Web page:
I hope to do the same. I like that the cover has made people jump, and a local bookstore I've dealt with for 20 years, refuse to carry it. And that's just a child's eyes. But the stories within, and my own, are not salacious. No more than Weegee's photos of poverty, or bodies at a crime scene were. They're a wake-up call. A call to anger.

What's the most embarrassing thing that's ever happened to you?

You want me to pick just one? I had a kidney stone a few years back. Second one, but it was a lot worse. I haven't written a story about a man pissing blood yet, but I can accurately describe it. Thanks to an idiot nurse telling me not to drink water before my MRI, I was in the most pain I've ever experienced. The knife in the back shooting down to the testicles kind of pain. And mind you, I've broken bones, crushed my fingers, been stabbed in the thigh, kicked in the liver, sparred with 6'4" heavyweights, and had my heart broken by beautiful women, so you have something to judge this pain against.

By the time I crawled into a hospital bed, pain pills wouldn't touch it. Across the room, an old man lay in bed with his foot bandaged up. I paid him little mind. Women who've had kidney stones will compare it to childbirth. It's that bad, and this was an infection with a 104 degree fever. I felt like a child, delirious with the flu. I couldn't sleep, or move much without pain shooting from neck to nuts. So I press the buzzer and ask for painkillers.

It was not easy. I had my wisdom teeth pulled, and I flushed the Percocets down the toilet. I don't like admitting pain. So this tawny angel, a Latina nurse who don't take shit, comes in, rolls me over and sticks a needle in my butt cheek. And that sends me over the edge. I sob like a little bitch, for a brief moment. It felt like ages. Moments later I'm drooling into my pillow, and wake with the sun in my eyes.

The old man has the TV on, staring at the vast moronic wasteland of morning talk shows and infomercials. I say good morning, ask what he's in for. He has an infection in his foot, aggravated from a war wound he received on Omaha Beach. So I cried like a little bitch over a needle, in front of a veteran of Normandy. Now, I have no proof. Lots of guys say they were there, just like no one served in the rear ranks in Vietnam, when guys talk at the bar. Everyone was in the shit. But he didn't brag any, and reminded me of my great-uncles, who were loathe to talk about their service. It was a humbling experience, and no matter how much my kidney throbbed, as trickles of relief dribbled into my bed pan, I kept my mouth shut.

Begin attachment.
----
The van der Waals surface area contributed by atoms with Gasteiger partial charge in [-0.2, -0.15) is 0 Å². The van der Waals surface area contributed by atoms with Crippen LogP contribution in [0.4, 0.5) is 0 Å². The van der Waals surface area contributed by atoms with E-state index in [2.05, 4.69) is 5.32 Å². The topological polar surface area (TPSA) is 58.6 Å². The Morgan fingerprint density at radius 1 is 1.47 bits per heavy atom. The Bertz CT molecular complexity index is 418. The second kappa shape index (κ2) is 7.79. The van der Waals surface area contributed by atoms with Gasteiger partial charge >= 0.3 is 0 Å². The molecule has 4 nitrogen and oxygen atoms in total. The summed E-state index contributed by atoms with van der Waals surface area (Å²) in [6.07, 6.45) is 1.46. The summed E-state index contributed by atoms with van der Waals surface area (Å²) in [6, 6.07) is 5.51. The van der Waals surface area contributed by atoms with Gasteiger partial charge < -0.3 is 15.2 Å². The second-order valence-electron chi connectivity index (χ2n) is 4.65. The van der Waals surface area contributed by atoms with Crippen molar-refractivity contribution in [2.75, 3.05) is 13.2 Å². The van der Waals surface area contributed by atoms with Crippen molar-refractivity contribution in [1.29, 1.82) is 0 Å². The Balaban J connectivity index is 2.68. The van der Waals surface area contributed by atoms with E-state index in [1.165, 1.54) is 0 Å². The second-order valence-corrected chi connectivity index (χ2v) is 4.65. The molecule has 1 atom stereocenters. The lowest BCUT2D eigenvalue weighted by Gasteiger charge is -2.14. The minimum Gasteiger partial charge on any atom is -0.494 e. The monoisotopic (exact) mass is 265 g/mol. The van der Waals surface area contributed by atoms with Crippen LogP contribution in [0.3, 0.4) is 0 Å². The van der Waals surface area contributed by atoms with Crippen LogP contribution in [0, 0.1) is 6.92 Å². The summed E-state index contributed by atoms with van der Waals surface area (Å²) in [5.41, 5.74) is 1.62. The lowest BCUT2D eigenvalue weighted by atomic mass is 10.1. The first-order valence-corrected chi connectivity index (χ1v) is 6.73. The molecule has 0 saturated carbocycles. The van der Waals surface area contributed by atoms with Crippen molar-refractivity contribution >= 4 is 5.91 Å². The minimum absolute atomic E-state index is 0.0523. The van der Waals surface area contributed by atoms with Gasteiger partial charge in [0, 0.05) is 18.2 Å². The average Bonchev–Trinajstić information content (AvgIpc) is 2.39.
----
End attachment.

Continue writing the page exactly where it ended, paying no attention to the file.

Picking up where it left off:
Then there was the time when I tried to prank call a bowling alley with the old, "Hey, do you have ten pound balls?" gag, and the lady said "Yes, would you like to lick them?" but that doesn't touch crying in front of a war hero, if you ask me.

13 comments:

Sabrina E. Ogden said...

Excellent interview, Pluckster! And that balls joke made me snort... Love ya!

Thomas Pluck said...

for the record, the correct response to that bowling alley prank call is "then how the hell do you walk?"

Maggie said...

Nice interview, sonny boy...

Ron Scheer said...

Totally enjoyed and totally unsurprised. Pluck's fiction is brilliant and says everything there is to know about him and more.

Matthew McBride said...

I cannot believe you threw away good Percocets.

McDroll said...

Great interview my friend! You're a winner and a keeper!

iuchiatesoro said...

+1 laugh at the bowling alley. Keep up the good work and I'll keep reading it.

Charles Gramlich said...

enjoyed that. I find that most people who write well started at least fiddling with stories when they were pretty small.

wayne d. dundee said...

Great interview, guys. Insightful, inspiring, at times hilarious. I love your short stories, Thomas, but for Chrissakes get that novel done! I'm too old to be patient. As far as kidney stones, I have had several bouts with them (at one point, in pre-lithotiyspy days, getting sawed damn near in half to have one removed --- during the recovery period was when I wrote what would become my first published Joe Hannibal story). I get you about the pain, brother. And pissing out post-surgery blood clots the size of baseballs is a whole 'nother trip.
But, like always, what you gotta do is ... Persevere.

Katherine Tomlinson said...

i'm waiting for the novel too. Your short stories are very tasty appetizers but I'm ready for the main course.

Rick said...

You do seriously good interviews. Seriously.

David Cranmer said...

Thanks, Rick. I appreciate that but it really comes down to the answers.

NEN said...

This is one hell of an interview. You are more impressive every single day Mr Pluck